Rheumatoid Arthritis

“Atypical” RA Symptoms That Turn Out to Be Quite Typical

rheumatoid arthritis symptoms

Having a chronic illness like rheumatoid arthritis can be difficult to come to terms with, and it doesn’t help that chronic illness can often leave you feeling alone and with no one to relate to. You may even feel like your symptoms or problems aren’t like what you’re reading about online or hearing from your doctor. But some of those problems that you think are atypical might actually be pretty standard.

1. Your hands aren’t affected (at least for awhile).

One of the first signs of RA is joint stiffness. This can come on either slowly or as quickly as one or two days. Many people experience this joint pain in their hands during the onset of RA, but there are many other signs, and joint pain in your hands does not have to be one of them. Other symptoms of RA include: fatigue, morning stiffness, joint pain on both sides of your body, minor joint swelling, low fever along with joint pain, and decrease in range of motion.

2. Swelling isn’t obvious.

Some may assume that because your joints don’t look swollen at first glance, you don’t have rheumatoid arthritis; but sometimes swelling can be difficult to detect. Swelling will sometimes be internal or show on the underside, or will not be great enough to be easily recognized.

3. You are also diagnosed with a second condition

If you are diagnosed with osteoarthritis and RA, it may be because each disease is affecting different parts of your body. For example, OA may be affecting your spine while RA is affecting your knees.

Those with RA have an increased risk of osteoporosis due to significant bone loss as a side effect of medication, inactivity caused by RA complications, or as a direct result of RA.

Fibromyalgia (FMS) and RA manifest themselves in very similar ways. Those diagnosed with RA are more likely to develop FMS, but those diagnosed with FMS are not more likely to develop RA.

Sjogren’s is commonly linked with RA and often develops in conjunction with arthritis.

People with Hashimoto’s, a disease affecting the thyroid, are at a very high risk for developing RA.

Those with RA also have an increased risk for many other problems including skin issues, eye complications, heart and blood vessel disease, disease of the blood, and lung problems.

All of these increased risks are one of the many reasons why it is so important to take care of yourself when you have RA.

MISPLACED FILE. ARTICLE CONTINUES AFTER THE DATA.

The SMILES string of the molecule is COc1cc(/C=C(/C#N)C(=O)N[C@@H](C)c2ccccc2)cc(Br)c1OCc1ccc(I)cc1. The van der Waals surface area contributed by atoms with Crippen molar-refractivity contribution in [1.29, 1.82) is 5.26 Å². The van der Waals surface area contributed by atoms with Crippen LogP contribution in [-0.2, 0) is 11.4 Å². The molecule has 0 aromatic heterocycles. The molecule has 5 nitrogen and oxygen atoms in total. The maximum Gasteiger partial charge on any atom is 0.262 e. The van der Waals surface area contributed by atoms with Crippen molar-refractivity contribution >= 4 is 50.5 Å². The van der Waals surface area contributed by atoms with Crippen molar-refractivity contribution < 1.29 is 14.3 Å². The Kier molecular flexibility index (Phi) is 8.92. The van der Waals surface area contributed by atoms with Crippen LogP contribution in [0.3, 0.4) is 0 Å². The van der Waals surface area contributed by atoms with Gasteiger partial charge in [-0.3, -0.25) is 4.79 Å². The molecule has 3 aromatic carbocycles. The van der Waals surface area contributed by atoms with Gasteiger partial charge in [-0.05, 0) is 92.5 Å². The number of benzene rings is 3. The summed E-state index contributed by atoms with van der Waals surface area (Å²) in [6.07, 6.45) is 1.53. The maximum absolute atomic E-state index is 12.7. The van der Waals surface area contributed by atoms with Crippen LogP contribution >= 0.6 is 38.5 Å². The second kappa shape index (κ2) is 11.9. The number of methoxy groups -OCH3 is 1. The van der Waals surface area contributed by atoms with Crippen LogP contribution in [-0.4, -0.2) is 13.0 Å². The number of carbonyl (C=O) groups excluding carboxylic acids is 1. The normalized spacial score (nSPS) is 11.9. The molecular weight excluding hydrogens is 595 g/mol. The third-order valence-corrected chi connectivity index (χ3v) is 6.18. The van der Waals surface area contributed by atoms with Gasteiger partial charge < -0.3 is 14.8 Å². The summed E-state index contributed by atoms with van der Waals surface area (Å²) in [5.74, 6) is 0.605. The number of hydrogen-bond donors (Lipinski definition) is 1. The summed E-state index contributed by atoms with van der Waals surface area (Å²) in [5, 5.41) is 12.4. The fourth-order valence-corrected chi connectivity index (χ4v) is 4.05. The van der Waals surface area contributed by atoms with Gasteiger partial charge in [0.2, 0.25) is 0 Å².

4. You don’t know anyone else diagnosed with RA and feel alone.

According to the Centers for Disease Control (CDC), about 1.5 million Americans have rheumatoid arthritis. Onset usually occurs between the ages of 30 and 60 in women and slightly later for men. There are many support systems available to people with RA if you are looking for encouragement and understanding. For example, Rheumatoid Connect’s discussion page gives you the opportunity to get advice and share your experiences with people who know what you are going through.

5. RA medication gives you terrible side effects.

Unfortunately, there is no cure for rheumatoid arthritis, but medication may be able to slow or stop the progression of the disease. Drugs are not going to affect everyone in the same way so it’s important to report any side effects to your doctor. He/she may be able to prescribe you a different medication, change your dosage, or give you something to treat drug side effects.

6. RA is causing health problems outside of the joints.

As explained above, RA increases your risk of developing a variety of other health problems. If you are having problems that are unusual for you and your RA, be sure to talk to your doctor to make sure you do not have another health condition.

7. You have symptoms of RA, but your lab tests are normal.

There are four possible tests that doctors use to decide if you have RA. Some doctors will rely on these tests completely, while some only use them as a guideline. It is possible for tests to come up with a false negative, and there is no test that can definitively measure RA, diagnose RA, or gauge the degree of RA activity within a patient. Be sure that your doctor is paying attention to you and your health issues, not just your test results.

Rheumatoid arthritis is frustrating, but it can be comforting to know that you are not the only one experiencing all of these complications. Monitor your condition closely so that you stay aware of symptoms that you may not be expecting as a “typical” part of your RA diagnosis.

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